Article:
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Metabolomics

Nowadays, gene discovery has been made very efficient with the combination of deep sequencing and the exploitation of natural variation. Just in Arabidopsis, hundreds of genetic loci have been identified as influencing a wide variety of processes, and we aim to go from gene-of-interest to characterized protein product using approaches to “take a picture” of the comprehensive metabolome of the plant.

The IPB is currently operating a wide range of NMR and mass spectrometry instruments for metabolomics across all four departments, which are integrated into our Metabolomics Platform.

The experimental work is complemented by extensive Cheminformatics and Bioinformatics research to process and interpret the huge amounts of data. The IPB is operating the first European MassBank server, and hosts several online tools for metabolite identification.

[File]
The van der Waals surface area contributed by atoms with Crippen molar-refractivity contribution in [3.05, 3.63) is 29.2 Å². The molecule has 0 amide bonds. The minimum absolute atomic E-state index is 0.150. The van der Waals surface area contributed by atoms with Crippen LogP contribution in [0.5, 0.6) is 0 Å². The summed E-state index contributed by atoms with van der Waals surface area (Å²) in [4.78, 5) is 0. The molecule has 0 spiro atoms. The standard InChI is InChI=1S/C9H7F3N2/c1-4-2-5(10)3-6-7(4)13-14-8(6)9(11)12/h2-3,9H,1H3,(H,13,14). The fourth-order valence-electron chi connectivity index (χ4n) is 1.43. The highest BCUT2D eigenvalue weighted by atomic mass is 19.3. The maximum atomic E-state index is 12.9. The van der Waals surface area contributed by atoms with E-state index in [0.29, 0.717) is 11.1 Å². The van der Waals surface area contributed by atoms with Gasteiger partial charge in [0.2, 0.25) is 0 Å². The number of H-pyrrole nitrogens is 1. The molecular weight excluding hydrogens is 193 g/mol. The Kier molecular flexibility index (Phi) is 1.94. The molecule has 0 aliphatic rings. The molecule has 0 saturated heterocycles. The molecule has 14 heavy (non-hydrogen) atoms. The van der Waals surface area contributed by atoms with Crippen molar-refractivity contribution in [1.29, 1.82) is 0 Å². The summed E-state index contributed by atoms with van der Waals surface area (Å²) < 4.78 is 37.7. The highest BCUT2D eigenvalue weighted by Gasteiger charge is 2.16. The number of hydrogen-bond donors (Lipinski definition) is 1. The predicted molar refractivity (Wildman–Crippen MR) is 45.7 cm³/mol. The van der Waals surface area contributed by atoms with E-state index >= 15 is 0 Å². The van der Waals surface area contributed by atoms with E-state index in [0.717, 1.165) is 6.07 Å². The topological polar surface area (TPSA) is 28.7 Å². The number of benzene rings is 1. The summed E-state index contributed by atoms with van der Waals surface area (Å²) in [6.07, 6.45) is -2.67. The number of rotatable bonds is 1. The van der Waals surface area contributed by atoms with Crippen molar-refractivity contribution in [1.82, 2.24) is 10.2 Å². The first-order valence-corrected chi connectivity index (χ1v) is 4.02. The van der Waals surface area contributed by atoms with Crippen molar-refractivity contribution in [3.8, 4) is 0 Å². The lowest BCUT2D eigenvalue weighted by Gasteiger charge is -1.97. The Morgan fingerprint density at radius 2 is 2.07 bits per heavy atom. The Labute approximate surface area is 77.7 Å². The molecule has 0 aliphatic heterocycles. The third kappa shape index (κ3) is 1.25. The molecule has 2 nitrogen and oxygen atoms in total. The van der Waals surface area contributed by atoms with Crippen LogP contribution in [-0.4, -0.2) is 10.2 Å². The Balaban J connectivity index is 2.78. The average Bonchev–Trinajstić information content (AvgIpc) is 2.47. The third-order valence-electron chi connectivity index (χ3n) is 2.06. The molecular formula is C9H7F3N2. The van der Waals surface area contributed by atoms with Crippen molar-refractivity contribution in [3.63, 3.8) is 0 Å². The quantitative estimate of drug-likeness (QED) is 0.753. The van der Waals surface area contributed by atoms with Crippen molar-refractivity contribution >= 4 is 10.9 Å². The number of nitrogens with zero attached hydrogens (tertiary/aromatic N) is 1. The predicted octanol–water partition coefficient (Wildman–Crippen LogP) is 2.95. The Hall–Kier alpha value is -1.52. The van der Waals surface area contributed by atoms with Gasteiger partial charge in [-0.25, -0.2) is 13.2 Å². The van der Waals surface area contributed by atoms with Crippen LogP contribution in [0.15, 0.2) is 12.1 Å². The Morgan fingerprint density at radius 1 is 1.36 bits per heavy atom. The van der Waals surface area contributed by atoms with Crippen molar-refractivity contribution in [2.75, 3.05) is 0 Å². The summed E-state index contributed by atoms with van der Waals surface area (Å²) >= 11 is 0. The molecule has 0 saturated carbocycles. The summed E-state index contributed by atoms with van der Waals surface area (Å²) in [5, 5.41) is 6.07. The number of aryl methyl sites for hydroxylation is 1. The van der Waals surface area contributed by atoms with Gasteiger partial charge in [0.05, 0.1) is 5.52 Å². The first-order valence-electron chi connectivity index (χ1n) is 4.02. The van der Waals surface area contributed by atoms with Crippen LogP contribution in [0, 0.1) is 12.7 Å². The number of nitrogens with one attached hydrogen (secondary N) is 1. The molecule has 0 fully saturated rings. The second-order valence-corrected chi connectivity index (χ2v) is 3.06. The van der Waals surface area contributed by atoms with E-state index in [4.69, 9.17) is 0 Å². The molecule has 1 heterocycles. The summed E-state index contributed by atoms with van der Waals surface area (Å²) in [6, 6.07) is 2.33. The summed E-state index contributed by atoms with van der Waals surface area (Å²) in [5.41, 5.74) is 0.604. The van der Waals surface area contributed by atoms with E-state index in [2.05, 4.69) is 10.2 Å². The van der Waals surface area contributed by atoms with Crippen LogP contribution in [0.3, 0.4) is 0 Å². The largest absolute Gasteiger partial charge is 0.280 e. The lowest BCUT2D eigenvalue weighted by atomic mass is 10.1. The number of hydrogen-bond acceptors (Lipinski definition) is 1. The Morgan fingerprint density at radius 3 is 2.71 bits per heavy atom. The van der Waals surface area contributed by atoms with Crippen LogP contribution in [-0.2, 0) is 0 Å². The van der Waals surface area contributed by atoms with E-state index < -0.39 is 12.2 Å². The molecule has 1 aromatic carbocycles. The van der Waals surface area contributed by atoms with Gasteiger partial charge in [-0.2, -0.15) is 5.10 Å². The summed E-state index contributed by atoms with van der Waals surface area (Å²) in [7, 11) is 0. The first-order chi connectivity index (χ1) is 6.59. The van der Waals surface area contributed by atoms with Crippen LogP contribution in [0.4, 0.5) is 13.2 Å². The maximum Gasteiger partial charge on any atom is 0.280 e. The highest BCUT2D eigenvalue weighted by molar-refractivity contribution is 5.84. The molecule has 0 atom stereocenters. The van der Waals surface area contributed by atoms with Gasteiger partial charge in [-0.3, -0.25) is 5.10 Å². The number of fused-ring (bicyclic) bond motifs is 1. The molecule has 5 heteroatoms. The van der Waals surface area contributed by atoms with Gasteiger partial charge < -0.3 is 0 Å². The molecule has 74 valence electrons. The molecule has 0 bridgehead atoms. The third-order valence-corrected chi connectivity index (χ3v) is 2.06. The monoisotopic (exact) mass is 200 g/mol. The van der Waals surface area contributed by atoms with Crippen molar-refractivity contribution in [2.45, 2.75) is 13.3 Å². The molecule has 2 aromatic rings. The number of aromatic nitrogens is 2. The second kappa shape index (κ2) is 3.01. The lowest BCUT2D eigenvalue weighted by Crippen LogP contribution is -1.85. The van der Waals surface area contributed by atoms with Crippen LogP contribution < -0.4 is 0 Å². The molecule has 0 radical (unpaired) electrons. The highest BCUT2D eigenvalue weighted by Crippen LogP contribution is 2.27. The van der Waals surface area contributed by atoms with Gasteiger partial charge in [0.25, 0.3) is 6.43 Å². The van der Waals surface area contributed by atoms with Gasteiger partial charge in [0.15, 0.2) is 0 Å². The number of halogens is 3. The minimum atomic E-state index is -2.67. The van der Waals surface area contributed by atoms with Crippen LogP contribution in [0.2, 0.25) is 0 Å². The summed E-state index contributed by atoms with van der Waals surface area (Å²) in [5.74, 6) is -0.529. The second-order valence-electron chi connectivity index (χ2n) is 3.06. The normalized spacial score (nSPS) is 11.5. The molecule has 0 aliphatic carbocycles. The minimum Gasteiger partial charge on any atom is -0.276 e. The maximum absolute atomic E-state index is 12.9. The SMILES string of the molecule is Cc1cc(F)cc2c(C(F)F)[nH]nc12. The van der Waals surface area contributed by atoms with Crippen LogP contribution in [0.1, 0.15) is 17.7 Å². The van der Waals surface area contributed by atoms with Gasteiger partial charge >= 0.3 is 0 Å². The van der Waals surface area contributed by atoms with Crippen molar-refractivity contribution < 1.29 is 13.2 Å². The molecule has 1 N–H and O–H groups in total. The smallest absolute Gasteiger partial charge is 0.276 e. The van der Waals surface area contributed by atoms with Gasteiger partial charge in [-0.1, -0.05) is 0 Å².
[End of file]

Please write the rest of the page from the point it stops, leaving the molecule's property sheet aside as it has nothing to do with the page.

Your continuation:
Contact partner for all interests concerning the metabolomics platform is Dr. Steffen Neumann.

Publications by Tag: Metabolomics

Displaying results 1 to 2 of 2.

Publications

Altenburger, R.; Ait-Aissa, S.; Antczak, P.; Backhaus, T.; Barceló, D.; Seiler, T.-B.; Brion, F.; Busch, W.; Chipman, K.; López de Alda, M.; de Aragão Umbuzeiro, G.; Escher, B. I.; Falciani, F.; Faust, M.; Focks, A.; Hilscherova, K.; Hollender, J.; Hollert, H.; Jäger, F.; Jahnke, A.; Kortenkamp, A.; Krauss, M.; Lemkine, G. F.; Munthe, J.; Neumann, S.; Schymanski, E. L.; Scrimshaw, M.; Segner, H.; Slobodnik, J.; Smedes, F.; Kughathas, S.; Teodorovic, I.; Tindall, A. J.; Tollefsen, K. E.; Walz, K.-H.; Williams, T. D.; Van den Brink, P. J.; van Gils, J.; Vrana, B.; Zhang, X.; Brack, W. Future water quality monitoring — Adapting tools to deal with mixtures of pollutants in water resource management Sci Total Environ 512–513, 540–551, (2015) DOI: 10.1016/j.scitotenv.2014.12.057